Discriminatory cultural norms, lack of education, limited access to hygienic menstrual products and poor sanitation infrastructure undermine the educational opportunities, health and overall social status of women and girls around the world. As a result, millions are kept from reaching their full potential and are denied basic human rights.
The Link to Child Marriage
The cultural shame attached to menstruation stops girls and women from going to school and work every day in many parts of the world. This means that girls on average miss 5 days of school a month because of difficulties in managing the bleeding and social stigma around menstruation. For example, the absence rate in school in Nepal is 41% and in Kenya even 86% for menstruating girls.  Most schools do not include facilities to assist girls during their period. This kind of absenteeism leads to them missing out on lessons and achieving poor grades, which can contribute to parents questioning the value of girls’ education.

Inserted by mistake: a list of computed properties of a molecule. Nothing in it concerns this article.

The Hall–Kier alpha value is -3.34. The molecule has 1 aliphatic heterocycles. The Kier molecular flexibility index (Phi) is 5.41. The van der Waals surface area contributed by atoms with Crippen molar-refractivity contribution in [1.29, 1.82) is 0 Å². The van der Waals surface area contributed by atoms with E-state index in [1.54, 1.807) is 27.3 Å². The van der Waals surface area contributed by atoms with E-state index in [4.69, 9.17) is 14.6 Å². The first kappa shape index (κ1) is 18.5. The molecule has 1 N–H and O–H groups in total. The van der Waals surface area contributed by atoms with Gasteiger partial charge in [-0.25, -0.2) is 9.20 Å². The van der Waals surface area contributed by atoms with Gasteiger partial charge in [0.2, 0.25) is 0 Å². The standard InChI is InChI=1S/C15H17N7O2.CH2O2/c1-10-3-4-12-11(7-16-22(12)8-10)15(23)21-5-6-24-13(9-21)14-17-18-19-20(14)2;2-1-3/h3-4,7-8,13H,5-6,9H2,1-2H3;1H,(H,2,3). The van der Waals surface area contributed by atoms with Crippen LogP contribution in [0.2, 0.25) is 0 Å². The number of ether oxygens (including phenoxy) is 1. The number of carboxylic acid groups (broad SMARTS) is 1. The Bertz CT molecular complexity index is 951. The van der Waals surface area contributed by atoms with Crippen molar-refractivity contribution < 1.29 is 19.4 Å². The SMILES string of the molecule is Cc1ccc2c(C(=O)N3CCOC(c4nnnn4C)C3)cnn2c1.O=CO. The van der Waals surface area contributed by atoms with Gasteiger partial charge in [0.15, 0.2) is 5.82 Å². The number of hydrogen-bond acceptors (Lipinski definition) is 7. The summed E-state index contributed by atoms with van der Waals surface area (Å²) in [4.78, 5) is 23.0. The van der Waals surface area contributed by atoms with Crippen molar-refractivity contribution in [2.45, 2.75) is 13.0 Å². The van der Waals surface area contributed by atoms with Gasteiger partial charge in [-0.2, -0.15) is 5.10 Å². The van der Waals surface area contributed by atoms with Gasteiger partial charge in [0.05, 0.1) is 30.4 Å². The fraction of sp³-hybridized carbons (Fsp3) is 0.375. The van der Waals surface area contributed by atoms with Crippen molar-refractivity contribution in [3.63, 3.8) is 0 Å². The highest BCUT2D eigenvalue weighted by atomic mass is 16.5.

Schools can also become a hostile environment for girls entering puberty. They may face sexual harassment on their way to or from school or from their peers or teachers. Parents who fear that school is unsafe for their unmarried daughters may view marriage as an acceptable solution to protect them and their family’s honour. Young girls who do not receive an education are more likely to enter child marriages and experience an early pregnancy, malnourishment, domestic violence, and pregnancy complications as a result. Research has shown that when girls have access to appropriate sanitary products and facilities, and they understand what is happening to their bodies, they are more likely to stay in school and out of marriage.